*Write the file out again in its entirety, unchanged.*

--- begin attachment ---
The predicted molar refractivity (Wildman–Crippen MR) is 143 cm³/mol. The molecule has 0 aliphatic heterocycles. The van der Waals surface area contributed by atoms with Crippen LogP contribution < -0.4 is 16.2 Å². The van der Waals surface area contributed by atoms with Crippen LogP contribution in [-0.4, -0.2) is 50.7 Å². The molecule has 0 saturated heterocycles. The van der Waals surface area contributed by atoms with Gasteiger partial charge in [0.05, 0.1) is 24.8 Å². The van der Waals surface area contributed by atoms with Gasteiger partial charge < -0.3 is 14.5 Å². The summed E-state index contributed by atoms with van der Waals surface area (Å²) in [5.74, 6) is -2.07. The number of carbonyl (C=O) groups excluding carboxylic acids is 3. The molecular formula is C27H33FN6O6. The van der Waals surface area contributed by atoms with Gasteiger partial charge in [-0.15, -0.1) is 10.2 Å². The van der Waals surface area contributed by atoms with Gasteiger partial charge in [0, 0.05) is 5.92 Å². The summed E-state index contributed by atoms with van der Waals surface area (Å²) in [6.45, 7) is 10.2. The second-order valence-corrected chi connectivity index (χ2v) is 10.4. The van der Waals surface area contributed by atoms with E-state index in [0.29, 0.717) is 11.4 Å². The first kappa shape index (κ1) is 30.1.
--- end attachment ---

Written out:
The predicted molar refractivity (Wildman–Crippen MR) is 143 cm³/mol. The molecule has 0 aliphatic heterocycles. The van der Waals surface area contributed by atoms with Crippen LogP contribution < -0.4 is 16.2 Å². The van der Waals surface area contributed by atoms with Crippen LogP contribution in [-0.4, -0.2) is 50.7 Å². The molecule has 0 saturated heterocycles. The van der Waals surface area contributed by atoms with Gasteiger partial charge in [0.05, 0.1) is 24.8 Å². The van der Waals surface area contributed by atoms with Gasteiger partial charge < -0.3 is 14.5 Å². The summed E-state index contributed by atoms with van der Waals surface area (Å²) in [5.74, 6) is -2.07. The number of carbonyl (C=O) groups excluding carboxylic acids is 3. The molecular formula is C27H33FN6O6. The van der Waals surface area contributed by atoms with Gasteiger partial charge in [-0.15, -0.1) is 10.2 Å². The van der Waals surface area contributed by atoms with Gasteiger partial charge in [0, 0.05) is 5.92 Å². The summed E-state index contributed by atoms with van der Waals surface area (Å²) in [6.45, 7) is 10.2. The second-order valence-corrected chi connectivity index (χ2v) is 10.4. The van der Waals surface area contributed by atoms with E-state index in [0.29, 0.717) is 11.4 Å². The first kappa shape index (κ1) is 30.1.